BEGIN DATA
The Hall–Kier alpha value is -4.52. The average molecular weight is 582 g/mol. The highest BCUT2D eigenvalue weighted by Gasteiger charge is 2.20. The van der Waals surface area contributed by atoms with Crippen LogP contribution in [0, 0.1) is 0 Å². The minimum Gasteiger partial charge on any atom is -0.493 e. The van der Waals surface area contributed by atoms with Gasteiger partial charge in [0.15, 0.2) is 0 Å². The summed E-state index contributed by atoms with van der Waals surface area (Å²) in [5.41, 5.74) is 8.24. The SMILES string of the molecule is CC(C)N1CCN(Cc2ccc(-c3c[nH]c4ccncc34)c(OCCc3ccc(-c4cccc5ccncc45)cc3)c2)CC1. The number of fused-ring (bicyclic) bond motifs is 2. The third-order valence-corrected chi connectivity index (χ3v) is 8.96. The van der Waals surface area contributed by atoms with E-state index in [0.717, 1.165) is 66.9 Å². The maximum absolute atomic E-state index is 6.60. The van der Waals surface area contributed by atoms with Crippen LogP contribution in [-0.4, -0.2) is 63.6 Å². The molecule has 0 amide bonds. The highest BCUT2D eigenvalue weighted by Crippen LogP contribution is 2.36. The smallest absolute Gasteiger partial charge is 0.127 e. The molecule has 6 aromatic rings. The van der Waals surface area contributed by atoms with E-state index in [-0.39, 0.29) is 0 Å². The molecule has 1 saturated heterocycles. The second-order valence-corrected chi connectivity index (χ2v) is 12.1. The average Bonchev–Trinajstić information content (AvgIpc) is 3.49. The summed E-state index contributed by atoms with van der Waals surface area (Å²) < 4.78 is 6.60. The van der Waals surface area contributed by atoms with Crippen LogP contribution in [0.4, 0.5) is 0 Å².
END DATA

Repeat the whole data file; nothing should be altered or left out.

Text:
The Hall–Kier alpha value is -4.52. The average molecular weight is 582 g/mol. The highest BCUT2D eigenvalue weighted by Gasteiger charge is 2.20. The van der Waals surface area contributed by atoms with Crippen LogP contribution in [0, 0.1) is 0 Å². The minimum Gasteiger partial charge on any atom is -0.493 e. The van der Waals surface area contributed by atoms with Gasteiger partial charge in [0.15, 0.2) is 0 Å². The summed E-state index contributed by atoms with van der Waals surface area (Å²) in [5.41, 5.74) is 8.24. The SMILES string of the molecule is CC(C)N1CCN(Cc2ccc(-c3c[nH]c4ccncc34)c(OCCc3ccc(-c4cccc5ccncc45)cc3)c2)CC1. The number of fused-ring (bicyclic) bond motifs is 2. The third-order valence-corrected chi connectivity index (χ3v) is 8.96. The van der Waals surface area contributed by atoms with E-state index in [0.717, 1.165) is 66.9 Å². The maximum absolute atomic E-state index is 6.60. The van der Waals surface area contributed by atoms with Crippen LogP contribution in [-0.4, -0.2) is 63.6 Å². The molecule has 0 amide bonds. The highest BCUT2D eigenvalue weighted by Crippen LogP contribution is 2.36. The smallest absolute Gasteiger partial charge is 0.127 e. The molecule has 6 aromatic rings. The van der Waals surface area contributed by atoms with E-state index in [-0.39, 0.29) is 0 Å². The molecule has 1 saturated heterocycles. The second-order valence-corrected chi connectivity index (χ2v) is 12.1. The average Bonchev–Trinajstić information content (AvgIpc) is 3.49. The summed E-state index contributed by atoms with van der Waals surface area (Å²) < 4.78 is 6.60. The van der Waals surface area contributed by atoms with Crippen LogP contribution in [0.4, 0.5) is 0 Å².